Biology and Philosophy 19 (2):185-203 (2004)

Abstract
The concept of fitness, central to population genetics and to the synthetic theory of evolution, is discussed. After a historical introduction on the origin of this concept, the current meaning of it in population genetics is examined: a cause of the selective process and its quantification. Several difficulties arise for its exact definition. Three adequacy criteria for such a definition are formulated. It is shown that it is impossible to formulate an adequate definition of fitness respecting these criteria. The propensity definition of fitness is presented and rejected. Finally it is argued that fitness is a conceptual device, a useful tool, only for descriptive purposes of selective processes, changing from case to case, and thus devoid of any substantial physical counterpart. Any attempt to its reification is an apport to the metaphysical load evolutionary theory has inherited from Natural Theology.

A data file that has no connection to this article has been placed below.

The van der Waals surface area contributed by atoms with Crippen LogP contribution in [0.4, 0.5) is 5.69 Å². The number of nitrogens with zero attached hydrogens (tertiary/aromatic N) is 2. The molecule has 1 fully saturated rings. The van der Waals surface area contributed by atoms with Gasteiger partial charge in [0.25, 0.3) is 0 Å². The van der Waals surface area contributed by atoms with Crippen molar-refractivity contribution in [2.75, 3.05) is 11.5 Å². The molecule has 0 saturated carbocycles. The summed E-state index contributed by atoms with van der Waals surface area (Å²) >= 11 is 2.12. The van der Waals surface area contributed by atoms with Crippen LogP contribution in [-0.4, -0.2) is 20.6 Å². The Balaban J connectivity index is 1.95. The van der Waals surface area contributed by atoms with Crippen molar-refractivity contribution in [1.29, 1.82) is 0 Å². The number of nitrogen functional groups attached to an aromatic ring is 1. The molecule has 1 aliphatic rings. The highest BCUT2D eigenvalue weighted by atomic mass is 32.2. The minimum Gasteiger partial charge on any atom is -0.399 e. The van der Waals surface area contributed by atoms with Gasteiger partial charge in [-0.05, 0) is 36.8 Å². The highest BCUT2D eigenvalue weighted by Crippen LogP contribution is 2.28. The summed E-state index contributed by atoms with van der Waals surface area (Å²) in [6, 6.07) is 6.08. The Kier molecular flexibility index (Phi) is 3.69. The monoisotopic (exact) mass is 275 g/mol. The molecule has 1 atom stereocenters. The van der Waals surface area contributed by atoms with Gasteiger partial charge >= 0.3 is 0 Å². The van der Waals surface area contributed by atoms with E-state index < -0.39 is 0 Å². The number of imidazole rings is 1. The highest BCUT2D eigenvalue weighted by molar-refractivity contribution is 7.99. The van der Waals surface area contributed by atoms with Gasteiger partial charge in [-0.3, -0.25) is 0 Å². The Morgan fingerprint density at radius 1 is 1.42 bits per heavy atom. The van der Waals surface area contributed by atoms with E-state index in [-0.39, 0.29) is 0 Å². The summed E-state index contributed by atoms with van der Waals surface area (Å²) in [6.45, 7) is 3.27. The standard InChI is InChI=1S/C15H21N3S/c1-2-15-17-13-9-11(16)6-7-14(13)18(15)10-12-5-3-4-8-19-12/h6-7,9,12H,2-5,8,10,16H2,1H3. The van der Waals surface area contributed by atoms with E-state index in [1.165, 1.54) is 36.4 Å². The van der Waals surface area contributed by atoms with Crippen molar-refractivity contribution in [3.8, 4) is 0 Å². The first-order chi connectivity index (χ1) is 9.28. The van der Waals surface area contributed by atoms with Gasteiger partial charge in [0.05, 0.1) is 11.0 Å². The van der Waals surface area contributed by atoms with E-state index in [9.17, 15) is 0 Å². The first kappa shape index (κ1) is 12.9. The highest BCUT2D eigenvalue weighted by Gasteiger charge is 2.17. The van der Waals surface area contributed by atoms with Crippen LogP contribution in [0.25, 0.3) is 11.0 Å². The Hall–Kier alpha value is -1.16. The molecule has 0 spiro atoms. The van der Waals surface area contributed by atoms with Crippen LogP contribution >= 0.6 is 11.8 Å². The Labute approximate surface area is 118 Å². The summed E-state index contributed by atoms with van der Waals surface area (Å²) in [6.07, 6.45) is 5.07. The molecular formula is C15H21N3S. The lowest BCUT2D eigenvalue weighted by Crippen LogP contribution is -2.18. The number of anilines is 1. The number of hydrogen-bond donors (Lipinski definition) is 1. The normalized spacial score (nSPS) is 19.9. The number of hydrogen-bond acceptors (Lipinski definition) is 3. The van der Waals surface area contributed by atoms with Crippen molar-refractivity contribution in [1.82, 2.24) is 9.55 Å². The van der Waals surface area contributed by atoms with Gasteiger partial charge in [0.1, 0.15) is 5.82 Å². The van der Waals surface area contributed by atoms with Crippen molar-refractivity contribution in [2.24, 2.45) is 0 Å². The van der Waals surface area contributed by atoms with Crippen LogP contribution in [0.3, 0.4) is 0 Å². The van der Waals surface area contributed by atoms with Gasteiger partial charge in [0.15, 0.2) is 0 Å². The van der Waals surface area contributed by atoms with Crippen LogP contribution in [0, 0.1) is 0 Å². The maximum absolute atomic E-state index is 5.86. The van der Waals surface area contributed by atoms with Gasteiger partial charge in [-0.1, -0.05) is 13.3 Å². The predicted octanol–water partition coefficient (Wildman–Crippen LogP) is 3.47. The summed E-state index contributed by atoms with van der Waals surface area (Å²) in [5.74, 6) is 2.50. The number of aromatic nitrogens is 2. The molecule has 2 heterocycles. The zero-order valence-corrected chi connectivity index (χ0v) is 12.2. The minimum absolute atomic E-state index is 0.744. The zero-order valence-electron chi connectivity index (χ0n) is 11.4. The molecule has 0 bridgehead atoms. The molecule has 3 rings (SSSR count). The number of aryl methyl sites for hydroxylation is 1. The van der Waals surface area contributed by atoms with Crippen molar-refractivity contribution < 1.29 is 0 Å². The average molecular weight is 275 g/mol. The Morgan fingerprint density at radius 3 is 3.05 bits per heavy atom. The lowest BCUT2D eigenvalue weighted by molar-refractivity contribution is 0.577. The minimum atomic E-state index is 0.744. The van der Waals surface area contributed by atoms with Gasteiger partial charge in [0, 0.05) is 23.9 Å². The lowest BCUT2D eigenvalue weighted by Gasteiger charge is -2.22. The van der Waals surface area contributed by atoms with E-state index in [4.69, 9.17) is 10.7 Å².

Keywords Fitness  Population genetics  Theory of evolution
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DOI 10.1023/B:BIPH.0000024402.80835.a7
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References found in this work BETA

Adaptation and Evolutionary Theory.Robert N. Brandon - 1978 - Studies in History and Philosophy of Science Part A 9 (3):181.
The Propensity Interpretation of Fitness.Susan K. Mills & John H. Beatty - 1979 - Philosophy of Science 46 (2):263-286.

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Citations of this work BETA

A New Foundation for the Propensity Interpretation of Fitness.Charles H. Pence & Grant Ramsey - 2013 - British Journal for the Philosophy of Science 64 (4):851-881.
How Do Natural Selection and Random Drift Interact?Marshall Abrams - 2007 - Philosophy of Science 74 (5):666-679.
Levels, Time and Fitness in Evolutionary Transitions in Individuality.Pierrick Bourrat - 2015 - Philosophy, Theory, and Practice in Biology 7 (20150505).
The Unity of Fitness.Marshall Abrams - 2009 - Philosophy of Science 76 (5):750-761.
Driftability.Grant Ramsey - 2013 - Synthese 190 (17):3909-3928.

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